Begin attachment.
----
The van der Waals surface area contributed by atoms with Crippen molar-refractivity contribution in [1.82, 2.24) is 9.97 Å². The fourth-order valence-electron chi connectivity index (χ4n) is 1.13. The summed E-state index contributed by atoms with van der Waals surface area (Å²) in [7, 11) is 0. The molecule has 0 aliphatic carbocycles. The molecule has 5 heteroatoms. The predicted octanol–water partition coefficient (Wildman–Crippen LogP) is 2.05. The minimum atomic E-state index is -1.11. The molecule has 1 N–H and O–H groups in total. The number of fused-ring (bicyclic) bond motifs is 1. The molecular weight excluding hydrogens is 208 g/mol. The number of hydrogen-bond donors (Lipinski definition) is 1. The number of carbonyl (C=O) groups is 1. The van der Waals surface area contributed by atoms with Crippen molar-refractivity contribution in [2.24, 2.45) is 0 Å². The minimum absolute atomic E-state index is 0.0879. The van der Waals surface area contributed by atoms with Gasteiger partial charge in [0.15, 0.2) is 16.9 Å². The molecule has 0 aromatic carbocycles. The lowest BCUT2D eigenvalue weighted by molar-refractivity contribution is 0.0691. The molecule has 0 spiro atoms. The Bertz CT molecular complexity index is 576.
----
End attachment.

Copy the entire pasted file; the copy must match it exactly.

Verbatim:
The van der Waals surface area contributed by atoms with Crippen molar-refractivity contribution in [1.82, 2.24) is 9.97 Å². The fourth-order valence-electron chi connectivity index (χ4n) is 1.13. The summed E-state index contributed by atoms with van der Waals surface area (Å²) in [7, 11) is 0. The molecule has 0 aliphatic carbocycles. The molecule has 5 heteroatoms. The predicted octanol–water partition coefficient (Wildman–Crippen LogP) is 2.05. The minimum atomic E-state index is -1.11. The molecule has 1 N–H and O–H groups in total. The number of fused-ring (bicyclic) bond motifs is 1. The molecular weight excluding hydrogens is 208 g/mol. The number of hydrogen-bond donors (Lipinski definition) is 1. The number of carbonyl (C=O) groups is 1. The van der Waals surface area contributed by atoms with Crippen molar-refractivity contribution in [2.24, 2.45) is 0 Å². The minimum absolute atomic E-state index is 0.0879. The van der Waals surface area contributed by atoms with Gasteiger partial charge in [0.15, 0.2) is 16.9 Å². The molecule has 0 aromatic carbocycles. The lowest BCUT2D eigenvalue weighted by molar-refractivity contribution is 0.0691. The molecule has 0 spiro atoms. The Bertz CT molecular complexity index is 576.